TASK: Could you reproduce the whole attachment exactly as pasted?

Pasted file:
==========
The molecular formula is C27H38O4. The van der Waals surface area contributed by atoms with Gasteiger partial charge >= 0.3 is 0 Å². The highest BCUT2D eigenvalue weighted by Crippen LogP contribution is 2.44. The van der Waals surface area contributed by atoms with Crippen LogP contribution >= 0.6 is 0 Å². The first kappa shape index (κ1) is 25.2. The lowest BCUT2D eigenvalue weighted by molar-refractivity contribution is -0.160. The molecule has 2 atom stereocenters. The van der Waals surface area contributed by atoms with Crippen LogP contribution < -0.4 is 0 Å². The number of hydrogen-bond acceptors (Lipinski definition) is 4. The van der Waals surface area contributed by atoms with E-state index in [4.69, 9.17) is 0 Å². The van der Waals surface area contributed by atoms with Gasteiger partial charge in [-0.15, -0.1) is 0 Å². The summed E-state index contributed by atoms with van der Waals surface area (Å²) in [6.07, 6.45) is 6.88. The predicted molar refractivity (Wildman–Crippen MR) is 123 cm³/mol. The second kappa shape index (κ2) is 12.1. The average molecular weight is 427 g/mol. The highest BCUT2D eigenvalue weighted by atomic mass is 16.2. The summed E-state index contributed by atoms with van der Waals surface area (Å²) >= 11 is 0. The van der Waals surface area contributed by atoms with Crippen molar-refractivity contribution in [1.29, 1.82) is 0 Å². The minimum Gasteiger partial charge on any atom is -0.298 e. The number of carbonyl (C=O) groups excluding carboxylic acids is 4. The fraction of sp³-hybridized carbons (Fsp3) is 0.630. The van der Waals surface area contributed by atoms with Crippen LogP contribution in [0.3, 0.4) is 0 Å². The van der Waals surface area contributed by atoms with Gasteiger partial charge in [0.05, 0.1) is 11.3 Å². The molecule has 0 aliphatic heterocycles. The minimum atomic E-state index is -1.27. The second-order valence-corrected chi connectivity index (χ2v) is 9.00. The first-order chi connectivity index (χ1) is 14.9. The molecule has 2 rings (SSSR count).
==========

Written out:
The molecular formula is C27H38O4. The van der Waals surface area contributed by atoms with Gasteiger partial charge >= 0.3 is 0 Å². The highest BCUT2D eigenvalue weighted by Crippen LogP contribution is 2.44. The van der Waals surface area contributed by atoms with Crippen LogP contribution >= 0.6 is 0 Å². The first kappa shape index (κ1) is 25.2. The lowest BCUT2D eigenvalue weighted by molar-refractivity contribution is -0.160. The molecule has 2 atom stereocenters. The van der Waals surface area contributed by atoms with Crippen LogP contribution < -0.4 is 0 Å². The number of hydrogen-bond acceptors (Lipinski definition) is 4. The van der Waals surface area contributed by atoms with E-state index in [4.69, 9.17) is 0 Å². The van der Waals surface area contributed by atoms with Gasteiger partial charge in [-0.15, -0.1) is 0 Å². The summed E-state index contributed by atoms with van der Waals surface area (Å²) in [6.07, 6.45) is 6.88. The predicted molar refractivity (Wildman–Crippen MR) is 123 cm³/mol. The second kappa shape index (κ2) is 12.1. The average molecular weight is 427 g/mol. The highest BCUT2D eigenvalue weighted by atomic mass is 16.2. The summed E-state index contributed by atoms with van der Waals surface area (Å²) >= 11 is 0. The van der Waals surface area contributed by atoms with Crippen molar-refractivity contribution in [1.29, 1.82) is 0 Å². The minimum Gasteiger partial charge on any atom is -0.298 e. The number of carbonyl (C=O) groups excluding carboxylic acids is 4. The fraction of sp³-hybridized carbons (Fsp3) is 0.630. The van der Waals surface area contributed by atoms with Crippen LogP contribution in [0.3, 0.4) is 0 Å². The van der Waals surface area contributed by atoms with Gasteiger partial charge in [0.05, 0.1) is 11.3 Å². The molecule has 0 aliphatic heterocycles. The minimum atomic E-state index is -1.27. The second-order valence-corrected chi connectivity index (χ2v) is 9.00. The first-order chi connectivity index (χ1) is 14.9. The molecule has 2 rings (SSSR count).